Maybe what they could do here is the reverse where a new building is made look old unlike the old mills made look new.
November 8, 2006 at 12:54 pm #785876AnonymousInactive
Thanks Cathal… this building is less than one year old – what we are hoping for is the streetscape is respected in any newer developments. You are absolutely right when you say old buildings can be sympathetically developed. Clever design would ensure the new looks at home with the old. This has not happened wih any of the new developments in Talaght at all.
We have been given no answers / explanations as yet. Here is another example of where a new development stands uncomfortably against its historical neighbours.
People would welcome a desigm style which bears witness to its surroundings and respects the existing facades etc.
Any ideas how to achieve this with privately owned buildings?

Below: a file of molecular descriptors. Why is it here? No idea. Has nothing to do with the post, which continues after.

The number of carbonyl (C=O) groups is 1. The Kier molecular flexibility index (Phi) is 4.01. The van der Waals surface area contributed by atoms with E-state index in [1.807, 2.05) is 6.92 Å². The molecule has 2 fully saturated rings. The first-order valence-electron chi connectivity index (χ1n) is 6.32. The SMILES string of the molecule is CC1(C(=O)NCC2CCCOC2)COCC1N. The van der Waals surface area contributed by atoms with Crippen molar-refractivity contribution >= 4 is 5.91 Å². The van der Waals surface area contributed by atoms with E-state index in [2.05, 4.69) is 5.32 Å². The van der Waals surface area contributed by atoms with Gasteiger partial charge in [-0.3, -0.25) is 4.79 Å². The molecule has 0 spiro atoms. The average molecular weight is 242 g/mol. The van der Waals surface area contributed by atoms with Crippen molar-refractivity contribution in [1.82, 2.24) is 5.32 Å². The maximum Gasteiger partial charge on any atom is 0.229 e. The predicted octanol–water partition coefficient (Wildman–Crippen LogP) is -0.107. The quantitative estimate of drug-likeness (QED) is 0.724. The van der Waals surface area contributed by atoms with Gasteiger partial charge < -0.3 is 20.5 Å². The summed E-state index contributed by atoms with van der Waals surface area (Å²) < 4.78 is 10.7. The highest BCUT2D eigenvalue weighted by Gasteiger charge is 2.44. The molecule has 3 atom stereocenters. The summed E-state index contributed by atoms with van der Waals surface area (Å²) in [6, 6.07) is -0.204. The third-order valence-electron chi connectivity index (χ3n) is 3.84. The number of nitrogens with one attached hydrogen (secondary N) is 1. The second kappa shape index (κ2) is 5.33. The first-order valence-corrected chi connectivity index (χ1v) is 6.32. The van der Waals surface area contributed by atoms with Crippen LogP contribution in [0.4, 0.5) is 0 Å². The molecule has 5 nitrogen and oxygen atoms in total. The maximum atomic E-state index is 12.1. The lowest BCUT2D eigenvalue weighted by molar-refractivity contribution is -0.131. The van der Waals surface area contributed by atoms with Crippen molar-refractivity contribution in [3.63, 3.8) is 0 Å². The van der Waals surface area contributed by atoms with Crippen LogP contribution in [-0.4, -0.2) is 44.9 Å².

November 8, 2006 at 1:21 pm #785877AnonymousInactive
more images of inapprpriate designs permitted in Tallaght village
November 8, 2006 at 7:30 pm #785878AnonymousInactivetamhlacht wrote:Thanks Cathal… this building is less than one year old – what we are hoping for is the streetscape is respected in any newer developments. QUOTE]
😮 😮 That pile of concrete rubbish is only 1 year old!! Mother of God, what is going on in Tallght?
That definitely needs a revamp or a complete demolition. What sort of councillors do we have that approve those sort of buildings and reject the fantastic skyscraper schemes in our city.
November 9, 2006 at 12:37 pm #785879AnonymousInactive